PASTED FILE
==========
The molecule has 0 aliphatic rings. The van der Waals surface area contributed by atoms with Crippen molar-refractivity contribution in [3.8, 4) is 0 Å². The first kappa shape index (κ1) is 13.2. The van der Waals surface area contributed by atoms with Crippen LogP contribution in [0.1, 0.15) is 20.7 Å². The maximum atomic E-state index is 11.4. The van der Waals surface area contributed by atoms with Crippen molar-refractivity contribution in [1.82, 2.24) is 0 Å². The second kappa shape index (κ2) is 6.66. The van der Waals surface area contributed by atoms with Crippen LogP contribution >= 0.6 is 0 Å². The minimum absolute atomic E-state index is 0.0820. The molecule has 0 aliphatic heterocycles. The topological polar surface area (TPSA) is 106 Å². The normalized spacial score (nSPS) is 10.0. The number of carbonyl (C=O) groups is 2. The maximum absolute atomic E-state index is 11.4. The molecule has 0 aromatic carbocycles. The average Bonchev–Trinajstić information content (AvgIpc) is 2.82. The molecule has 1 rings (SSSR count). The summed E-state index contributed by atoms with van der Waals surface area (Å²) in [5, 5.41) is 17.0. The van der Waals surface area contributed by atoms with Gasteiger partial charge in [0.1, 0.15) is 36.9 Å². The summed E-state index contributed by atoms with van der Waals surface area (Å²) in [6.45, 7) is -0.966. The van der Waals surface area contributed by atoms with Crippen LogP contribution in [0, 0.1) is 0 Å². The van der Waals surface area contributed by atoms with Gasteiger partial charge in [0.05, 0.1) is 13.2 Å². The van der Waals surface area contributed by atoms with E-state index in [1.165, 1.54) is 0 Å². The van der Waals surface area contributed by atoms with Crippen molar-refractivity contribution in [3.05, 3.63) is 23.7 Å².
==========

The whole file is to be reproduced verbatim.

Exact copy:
The molecule has 0 aliphatic rings. The van der Waals surface area contributed by atoms with Crippen molar-refractivity contribution in [3.8, 4) is 0 Å². The first kappa shape index (κ1) is 13.2. The van der Waals surface area contributed by atoms with Crippen LogP contribution in [0.1, 0.15) is 20.7 Å². The maximum atomic E-state index is 11.4. The van der Waals surface area contributed by atoms with Crippen molar-refractivity contribution in [1.82, 2.24) is 0 Å². The second kappa shape index (κ2) is 6.66. The van der Waals surface area contributed by atoms with Crippen LogP contribution >= 0.6 is 0 Å². The minimum absolute atomic E-state index is 0.0820. The molecule has 0 aliphatic heterocycles. The topological polar surface area (TPSA) is 106 Å². The normalized spacial score (nSPS) is 10.0. The number of carbonyl (C=O) groups is 2. The maximum absolute atomic E-state index is 11.4. The molecule has 0 aromatic carbocycles. The average Bonchev–Trinajstić information content (AvgIpc) is 2.82. The molecule has 1 rings (SSSR count). The summed E-state index contributed by atoms with van der Waals surface area (Å²) in [5, 5.41) is 17.0. The van der Waals surface area contributed by atoms with Gasteiger partial charge in [0.1, 0.15) is 36.9 Å². The summed E-state index contributed by atoms with van der Waals surface area (Å²) in [6.45, 7) is -0.966. The van der Waals surface area contributed by atoms with Crippen LogP contribution in [0, 0.1) is 0 Å². The van der Waals surface area contributed by atoms with Gasteiger partial charge in [0.05, 0.1) is 13.2 Å². The van der Waals surface area contributed by atoms with E-state index in [1.165, 1.54) is 0 Å². The van der Waals surface area contributed by atoms with Crippen molar-refractivity contribution in [3.05, 3.63) is 23.7 Å².